In the interest of full disclosure, this vote does not directly affect my health coverage. TRICARE, the military’s health insurance program, was explicitly excluded from any of this.

Health care and health insurance needs to be reformed. I don’t believe there’s a sane individual who doesn’t agree with this basic thesis. Where the conflict arises is the HOW it gets done.

We can debate specific provisions all you want, and I’m willing and able to make a good case. But what I find disconcerting is that my kids will now be required to have health insurance or face a financial penalty.

Neither of my kids drive, therefore they are not required to buy car insurance. When they DO choose to make that choice, then they will be required to buy it. Fair enough.

However, both of my kids are struggling as it is to make ends meet. This will create a financial burden on them both. I get that yeah, it’s good to take care of yourself anyway, and this is sound. In fact, a couple years ago, I helped the older son find affordable, appropriate health insurance for someone his age and health.

What concerns me is that, assuming this passes Constitutional muster, the federal government will now for the first time have the ability to compel the populace to purchase a good that they may not want or need. One can argue that taxes are similar, and you’d make a valid point.

What will be the next item the Federal government deems necessary for me to have? Broadband internet access? Solar generating equipment? Both of those items can be considered to be part of the greater good as well.

My point: where are the checks and balances on what the Federal government can now direct individuals to purchase in the interest of the greater good?

The sky isn’t going to fall today. People WILL get covered now who were uninsurable before. Preexisting conditions will become less troublesome. These are all laudable goals and should have been part of a reasoned, measured incremental plan to reform health care and insurance. I believe we could have gotten there without the mandatory Federal provisions, had the politics of the situation not run amok. But here we are.

I hope that as a nation, we’re up to making the best of the situation.

Stage Check 1, By The Numbers

Number of take offs: 4

Number of landings: 4 (these should usually be equal)

Mistakes made: 1,345

Percent that I was so nervous my mouth was dry: 75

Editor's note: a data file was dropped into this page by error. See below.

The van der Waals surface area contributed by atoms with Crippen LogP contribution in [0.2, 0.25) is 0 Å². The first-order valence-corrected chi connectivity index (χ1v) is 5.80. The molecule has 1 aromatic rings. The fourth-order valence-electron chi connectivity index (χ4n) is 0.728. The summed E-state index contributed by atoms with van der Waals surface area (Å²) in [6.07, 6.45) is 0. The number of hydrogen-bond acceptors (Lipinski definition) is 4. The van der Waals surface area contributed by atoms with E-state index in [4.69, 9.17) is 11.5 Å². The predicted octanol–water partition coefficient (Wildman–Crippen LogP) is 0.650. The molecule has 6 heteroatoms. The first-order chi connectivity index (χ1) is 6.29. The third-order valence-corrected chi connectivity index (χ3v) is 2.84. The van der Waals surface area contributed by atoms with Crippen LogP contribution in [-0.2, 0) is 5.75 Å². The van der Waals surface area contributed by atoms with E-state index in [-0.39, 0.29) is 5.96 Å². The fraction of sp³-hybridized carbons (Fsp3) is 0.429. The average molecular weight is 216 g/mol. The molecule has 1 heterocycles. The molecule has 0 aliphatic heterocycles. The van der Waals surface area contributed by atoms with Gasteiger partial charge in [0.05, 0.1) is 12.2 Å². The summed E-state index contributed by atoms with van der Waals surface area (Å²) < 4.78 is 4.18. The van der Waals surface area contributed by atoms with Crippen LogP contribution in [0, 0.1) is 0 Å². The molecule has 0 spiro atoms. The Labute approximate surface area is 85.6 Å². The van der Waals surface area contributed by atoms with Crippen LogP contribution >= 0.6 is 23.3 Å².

Times the instructor said “Just do it!”: 17. (What, is this guy Nike, or what?)

Price of lunch at the drive through afterwards: $4.65

All kidding aside, it was a good lesson, even if I wasn’t at my best.

I arrived around 7:30 and organized myself. Tom, the Chief Flight Instructor and my instructor for the day, was running behind. He’s a busy guy, since he runs the place, and was constantly being interrupted to take care of little management fires which seemed to be popping up.

We finally sat down together for the oral quiz about 8:15 or so and he took me through the usual suspects: What paperwork do you have to have on you when you fly? Which documents must the airplane have on board? That sort of thing. Airspace. Maps and charts. Navigation.

I thought I did pretty well on those. I missed a few, which is to be expected, particularly since I had been away from flying for extended periods of time. During the course of the conversation, he provided me with tips to make things easier, and clarified some questions I had. This was time well spent. As such things always do, It helped me to reinforce the things I did know, and point out the weaknesses.

On our way out to the plane, we had a chance to chat. Tom did, indeed, start flying in 1956, though he told me it took him nine years to get his private pilot’s license. He is retired from one of the major airlines, but wasn’t a pilot. Somewhere along the way, he said something about it being easier when you’ve had “10,000 hours doing this.”

By the numbers: I have 14.


To say that I was intimidated would be accurate. To say that I performed poorly because of it would also be accurate.

To say that once we spent a little time in the air together, I found myself really liking him would also be accurate. He’s a funny guy with a strong laugh and a penchant for telling silly jokes. You know, like “mother-in-law” jokes. It was really somewhat endearing.

Anyway, he put me through all the moves, and praised me when I did right, and let me know when I screwed up. And, as I have said, I did that a lot. I got so nervous, I had a death grip on the yoke, which makes flying about….

By the numbers: Times harder it is to fly when you’re hanging on the yoke for dear life: 1,000

Anyway, after about an hour or so of my own frustration and three of the four landings, we headed back to Manassas. I shot the approach quite well, I thought, though his opinion was to fly by eye and ignore the existing runway visual aids for landing. I thought that was rather peculiar advice, given that I would think that any pilot would want any resource at his disposal. But his point about not always having them was well taken, after my experience in Ohio where there were none.

If you’re going to end, it’s best to end on a positive note. As I have always said, I’d rather be lucky than good, and this time I was lucky. I settled the plane in just as nicely as if I had been doing it every day. Tom said “Nice landing” more than once, so I think I got at least that right.

Once inside, we went back and went over the lesson and did the paperwork. Routine stuff.

The biggest lesson I learned from all this is that I talked myself into making this lesson way more difficult and nerve-racking that it needed to be. I was well prepared, academically speaking. I had reviewed the basic maneuvers in Ohio, so I wasn’t lacking in understanding. I just let my own performance anxiety keep me from being at my best. I talked myself into being intimidated by both the words “stage check” and by Tom when neither were warranted.

By the numbers: Balls present: an adequate pair.

I shoulda used ’em.